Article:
Why 30-Somethings Need Their Own Venues

by Rita Templeton
Originally Published: 

I’ve always loved a good party. My college years are a blur of keggers and rainbow-colored shots and late-night Taco Bell runs and going to class (groggy and hungover) in my pajamas.

But now that those years have passed, and I’m this responsible adult—or at least masquerading as one—I can’t even remember the last time I really let loose and tied one on. At the ripe old age of 38, I don’t have much of a choice. If I want a social life that extends beyond children’s birthdays and “please-buy-this-overly-expensive-product-and-then-agree-against-your-better-judgment-to-book-your-own-party” parties, I pretty much have two options.

One, exert the increasingly-monumental effort to primp and go to a dance club actually feeling cute, only to walk through the door and realize that everybody there is 21 and all their body parts are still firm. Then feel like an old, slowly-dehydrating piece of crap all night while watching them stumble and grind on each other and slur to their friends in a whisper-yell, “Ohmygawd, I’m sooooooo drunk right now.”

Or there’s option two: Go to a sedate bar where everybody is quietly sipping martinis in dim yet sophisticated lighting, looking like off-duty lawyers, while some sort of Muzak plays at a level that does not impede your ability to have a conversation.

I’m not satisfied with either of those selections. Although I adore dancing, I’m of an age that automatically makes me that person at dance clubs: the old, overreaching wannabe who is clearly trying to relive her glory days. And I appreciate a good martini and a relaxed ambiance as much as the next grownup, but sometimes an oldster just wants to shake her (aging) ass to a good beat.

It’s hard out there for us thirty-somethings. We don’t exactly fit in when you plop us into the middle of a club full of people who were born when we were in, like, high school—yet we’re still young enough to occasionally want more than soft jazz music and a grossly overpriced cocktail. In many ways we’re more sure of ourselves than ever, but when it comes to the social scene, we’re at a frustratingly awkward age.

Isn’t it ironic? Don’tcha think?

The solution is clear: Someone needs to open a club exclusively for people in their thirties.

It would have a dance floor—devoid of enviably perky early-twentysomethings, of course—that plays at least the occasional ’90s hit because seriously, who in this age group could resist getting down to, say, a little bit of Sir Mix-a-Lot? We like big butts and we cannot lie!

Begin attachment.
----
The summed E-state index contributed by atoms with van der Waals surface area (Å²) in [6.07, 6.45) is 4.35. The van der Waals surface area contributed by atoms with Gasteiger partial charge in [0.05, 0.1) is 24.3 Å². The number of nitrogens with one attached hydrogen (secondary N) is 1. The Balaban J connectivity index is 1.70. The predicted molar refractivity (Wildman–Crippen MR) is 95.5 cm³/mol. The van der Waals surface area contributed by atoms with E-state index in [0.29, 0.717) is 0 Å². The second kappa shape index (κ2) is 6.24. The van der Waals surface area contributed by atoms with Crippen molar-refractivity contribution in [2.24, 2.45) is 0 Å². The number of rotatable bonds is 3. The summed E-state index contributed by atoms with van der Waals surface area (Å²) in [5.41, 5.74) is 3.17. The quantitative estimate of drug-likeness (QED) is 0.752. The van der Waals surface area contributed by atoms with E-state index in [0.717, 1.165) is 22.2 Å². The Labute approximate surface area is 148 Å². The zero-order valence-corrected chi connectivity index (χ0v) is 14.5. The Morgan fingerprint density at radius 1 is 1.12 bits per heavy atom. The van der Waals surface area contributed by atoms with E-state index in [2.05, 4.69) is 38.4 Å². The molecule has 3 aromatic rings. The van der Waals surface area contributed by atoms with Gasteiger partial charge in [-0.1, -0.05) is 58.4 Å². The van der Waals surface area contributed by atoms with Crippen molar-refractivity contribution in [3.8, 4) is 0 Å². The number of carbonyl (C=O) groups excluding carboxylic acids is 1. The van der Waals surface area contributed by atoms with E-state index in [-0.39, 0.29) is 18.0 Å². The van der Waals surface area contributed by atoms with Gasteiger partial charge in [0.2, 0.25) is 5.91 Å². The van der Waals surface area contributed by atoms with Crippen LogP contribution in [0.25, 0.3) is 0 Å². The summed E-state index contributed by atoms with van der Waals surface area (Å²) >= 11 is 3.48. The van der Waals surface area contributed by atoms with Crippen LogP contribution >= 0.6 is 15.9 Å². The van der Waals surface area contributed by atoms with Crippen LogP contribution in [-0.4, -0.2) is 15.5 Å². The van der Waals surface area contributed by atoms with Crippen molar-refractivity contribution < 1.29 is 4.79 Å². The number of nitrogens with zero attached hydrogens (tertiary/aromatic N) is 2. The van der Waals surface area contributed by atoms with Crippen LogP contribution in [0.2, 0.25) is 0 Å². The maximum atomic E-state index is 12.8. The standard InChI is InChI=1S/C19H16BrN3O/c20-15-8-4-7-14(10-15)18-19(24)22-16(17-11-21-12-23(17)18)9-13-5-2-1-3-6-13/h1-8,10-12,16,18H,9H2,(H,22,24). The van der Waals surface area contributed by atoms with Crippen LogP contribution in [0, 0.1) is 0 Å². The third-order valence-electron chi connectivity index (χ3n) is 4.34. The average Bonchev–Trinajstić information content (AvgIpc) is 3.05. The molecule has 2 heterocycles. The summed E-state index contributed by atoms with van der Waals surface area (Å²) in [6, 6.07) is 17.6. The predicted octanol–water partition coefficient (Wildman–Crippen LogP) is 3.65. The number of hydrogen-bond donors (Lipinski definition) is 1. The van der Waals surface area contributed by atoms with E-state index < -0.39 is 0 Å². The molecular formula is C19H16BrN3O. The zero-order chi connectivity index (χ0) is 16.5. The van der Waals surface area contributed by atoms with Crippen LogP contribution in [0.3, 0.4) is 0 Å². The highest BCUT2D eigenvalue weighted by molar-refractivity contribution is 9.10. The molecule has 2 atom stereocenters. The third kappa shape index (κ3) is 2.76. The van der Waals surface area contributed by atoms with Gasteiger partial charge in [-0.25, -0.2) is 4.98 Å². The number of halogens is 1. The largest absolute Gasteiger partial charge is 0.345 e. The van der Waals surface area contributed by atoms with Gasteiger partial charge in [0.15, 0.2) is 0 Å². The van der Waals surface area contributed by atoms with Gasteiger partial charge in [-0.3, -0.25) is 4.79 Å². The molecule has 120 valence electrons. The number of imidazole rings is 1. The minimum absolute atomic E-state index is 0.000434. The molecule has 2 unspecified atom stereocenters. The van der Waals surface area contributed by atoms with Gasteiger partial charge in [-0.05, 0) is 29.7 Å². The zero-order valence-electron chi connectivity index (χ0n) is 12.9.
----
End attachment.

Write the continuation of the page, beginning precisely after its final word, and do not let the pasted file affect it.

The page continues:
The place would open at seven in the evening so we have time to eat dinner first. Because by the time you’re in your thirties, you have learned that drinking on an empty stomach is a bad idea, no matter how quickly it gets you hammered.

It would close by 1 a.m. because, hello, that’s way past our bedtime; we still have obligations in the morning outside of sleeping off our liquor consumption.

There would be awesome two-for-one drink specials since we have legit bills to pay these days, like the mortgage … or at least that arm and leg you forked over to the sitter for a night out.

There would be a section to chill away from the dance floor when it gets too loud (while “too loud” wasn’t a thing in our twenties, it’s a recipe for a headache now).

There would be bathroom attendants equipped with ibuprofen, hand sanitizer, and Tums. Maybe an onsite massage therapist for hire in case we pull a muscle trying to twerk, or whatever hot dance move the kids are doing these days.

It would have a complimentary shuttle service, because by now we’re mature enough to understand that “whoever is the least drunk” is not a viable option when it comes to transportation. And the drivers would obligingly take us through the Taco Bell drive-through when requested, but not without issuing a warning about what it’ll do to our no-longer-twentysomething digestive systems.

It would be a fabulous, magical place, where we would be among our peers and could celebrate life with all the vibrancy of our younger, wilder days—while simultaneously retaining the good sense that our thirties have bestowed upon us. No longer would we risk looking or feeling terminally uncool for knowing our limits and turning down that last shot, or heading home before midnight.

Besides, I need a place where I can belt out “Shoop” in its entirety without being met with eye rolls from people who were still embryos when it came out.

Somebody make this happen. The first round is on me. But only if it’s during the two-for-one special … because this electric bill isn’t gonna pay itself.

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